October 26th, 2010

The 62nd Annual Bonneville Speed Week

Text and Photos by Matt Emery

There are few places on Earth like the Bonneville Salt Flats. The first time that you step out onto the salt, the first thing that hits you is how immense the place is. There are mountains bordering the western edge, but when looking to the north and east, the flat, white expanse seems to go on forever. It’s been said that the salt actually extends, albeit under dirt, all the way to the Great Salt Lake, which is over 100 miles to the east.

For over 60 years, speed enthusiasts have stood on that salt and eyed the far away horizon, then they have strapped themselves into their vehicles, some stock and some specially built, pointed them at that horizon and then pushed that vehicle and themselves to the limit. If you asked 50 different competitors why they do it, you will probably get 50 different answers. Some may say it’s for the glory, or the notoriety or even for the thrill of literally laying your life on the line, but we think that the reason is simple: the quest for speed, and to be acknowledged as the fastest person on earth.

Located just outside Wendover, Utah/West Wendover, Nev. (we’ll explain later), the salt is like nowhere else in the world; not in terms of geology but of one of potential fun. Lakes racing is flat out, old-time fun and thousands of racers descended upon Bonneville Salt Flat International Raceway on August 14-20, 2010 for the 62nd Bonneville Speed Week. Put on by the SCTA, Speed Week is a ritual of fast times, good times and seemingly endless time waiting around for open lanes and other competitors to get moving.

As with years past, the weather played a part of the event as rain did fall occasionally throughout the week, but having the opportunity to see the huge black clouds moving over the terrain and right for you was awe inspiring. The winds we could have done without, though.

Spectating at an even like Bonneville requires good eyes, though. The lanes are spread out from the starting area like spokes in a wheel, But even with the long course, which is situated the “closest”, those spokes are about ¼-mile away from the pit lane and viewing area.

You can get all of the results and times from the SCTA website (www.scta-bni.org (http://www NULL.scta-bni NULL.org)), but rest assured there was a class for virtually whatever you have sitting in your garage. There are some safety issues that you need to adhere to, but lakes racing is one form of competition that everybody can join in. If you have 70 grand into a hot rod or muscle car that’s just begging to be let loose, take a look at lakes racing. You might find the perfect outlet for that racy feeling you have. The SCTA website has all of the technical information you need to decide which class you fit into.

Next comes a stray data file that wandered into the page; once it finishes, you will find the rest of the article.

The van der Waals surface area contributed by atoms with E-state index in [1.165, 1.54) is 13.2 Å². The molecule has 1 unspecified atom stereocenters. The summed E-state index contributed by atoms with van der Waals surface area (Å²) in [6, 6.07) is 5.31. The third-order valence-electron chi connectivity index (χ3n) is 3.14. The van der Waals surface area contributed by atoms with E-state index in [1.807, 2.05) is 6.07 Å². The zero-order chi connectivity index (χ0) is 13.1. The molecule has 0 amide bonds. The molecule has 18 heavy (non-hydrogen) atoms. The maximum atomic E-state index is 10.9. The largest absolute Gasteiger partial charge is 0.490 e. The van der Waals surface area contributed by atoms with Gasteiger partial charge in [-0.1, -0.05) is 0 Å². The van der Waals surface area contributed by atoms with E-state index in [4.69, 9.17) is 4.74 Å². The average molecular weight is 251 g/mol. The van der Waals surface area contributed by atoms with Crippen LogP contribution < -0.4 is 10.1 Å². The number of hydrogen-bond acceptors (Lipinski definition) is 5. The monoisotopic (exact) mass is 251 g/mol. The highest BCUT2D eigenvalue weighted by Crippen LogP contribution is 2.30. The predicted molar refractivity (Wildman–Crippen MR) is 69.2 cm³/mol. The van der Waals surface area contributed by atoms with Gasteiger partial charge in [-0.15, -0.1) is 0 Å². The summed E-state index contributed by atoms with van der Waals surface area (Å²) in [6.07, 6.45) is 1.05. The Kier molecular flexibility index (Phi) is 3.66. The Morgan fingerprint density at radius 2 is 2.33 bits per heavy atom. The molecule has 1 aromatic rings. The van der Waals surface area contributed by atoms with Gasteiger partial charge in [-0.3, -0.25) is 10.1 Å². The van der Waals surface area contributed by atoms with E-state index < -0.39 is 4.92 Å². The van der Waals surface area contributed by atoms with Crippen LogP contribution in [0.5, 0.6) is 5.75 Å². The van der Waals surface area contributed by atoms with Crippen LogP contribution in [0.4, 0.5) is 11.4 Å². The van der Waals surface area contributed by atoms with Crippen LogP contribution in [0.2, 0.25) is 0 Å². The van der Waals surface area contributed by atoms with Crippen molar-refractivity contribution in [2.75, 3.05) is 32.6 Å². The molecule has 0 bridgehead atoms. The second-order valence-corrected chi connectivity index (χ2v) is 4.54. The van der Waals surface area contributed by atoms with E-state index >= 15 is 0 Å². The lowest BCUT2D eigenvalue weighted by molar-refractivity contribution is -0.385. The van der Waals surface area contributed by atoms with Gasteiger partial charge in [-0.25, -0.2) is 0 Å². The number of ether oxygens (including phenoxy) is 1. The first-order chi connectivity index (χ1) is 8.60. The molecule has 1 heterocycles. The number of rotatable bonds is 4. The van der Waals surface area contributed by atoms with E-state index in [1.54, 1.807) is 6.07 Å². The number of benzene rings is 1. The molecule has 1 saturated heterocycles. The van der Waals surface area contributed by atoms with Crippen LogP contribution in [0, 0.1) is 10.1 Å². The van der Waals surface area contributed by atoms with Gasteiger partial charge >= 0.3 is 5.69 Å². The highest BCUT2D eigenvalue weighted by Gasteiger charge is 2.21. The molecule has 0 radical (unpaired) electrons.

Oh, and what’s with the twin city’s of Wendover and West Wendover? Yep, the state line runs between the town, which means that the hotels on the Nevada side has casino’s while the Utah side has, well… it has Utah. We hope this information will allow you to choose wisely when booking a room.

There are actually 3 courses on the Bonneville salt: the long course is for the really fast cars while the others are for slower cars and license qualifying runs.

The Southern California Timing Association runs a great race, and have been doing it since the very beginning of lakes racing.

Bonneville racing may not be rocket science, but don’t tell these guys. The Rocket Science Engineering 1934 Ford roadster, driven by virtually everybody on the team, features a 368ci Chevy engine.

The designations affixed to the cars, in this case A/BFMS designates this car running in the class A=big engine, B=blown, F=fuel, M=modified and the S=sports. This 1984 Pontiac from Motorhead Racing features a 467ci Chevy and is driven by owner Fred Guljas.

Bonneville and land speed racing may be the last bastian for those with bigger dreams than bank accounts to still compete with the best of them. No matter what you have in your garage, there is probably a class for it at Bonneville.

The competition is stiff for the bikes, and classes run everywhere from 50cc to over 1000. We thought that this Triumph was beautiful, though we apologise for not getting the riders name (we were a little afraid of him). Anybody who looks like that and rides a bike with no padding on the saddle is nobody we wanted to mess with.

Is this thing cool or what? Competing in the Unblown Gas Competition Coupe and Sedan’s X class is the “Bonneville Bombshell.” Sporting a Buick Straight 8, driver and owner Jeff Brock made the trek out from Abiquiu, New Mexico.

Reportedly owned by the late, legendary Don Vesco, the Team Vesco streamliner is powered by an un-blown 406ci Chevy engine and is now driven by Dave Spangler.


One Response to “FLAT OUT”

  1. SuperCarJay (http://www NULL.motortopia NULL.com/SuperCarJay) says:

    Great Event! I was there for the first time @ Speed Week. I have since attended World of Speed, Mike Cook’s Invitational and the World Finals. Nice overview. What happened to your Streamliner coverage. You missed most of the “big” action. I’ll help you out in 2011! Beware, I have Salt Fever!

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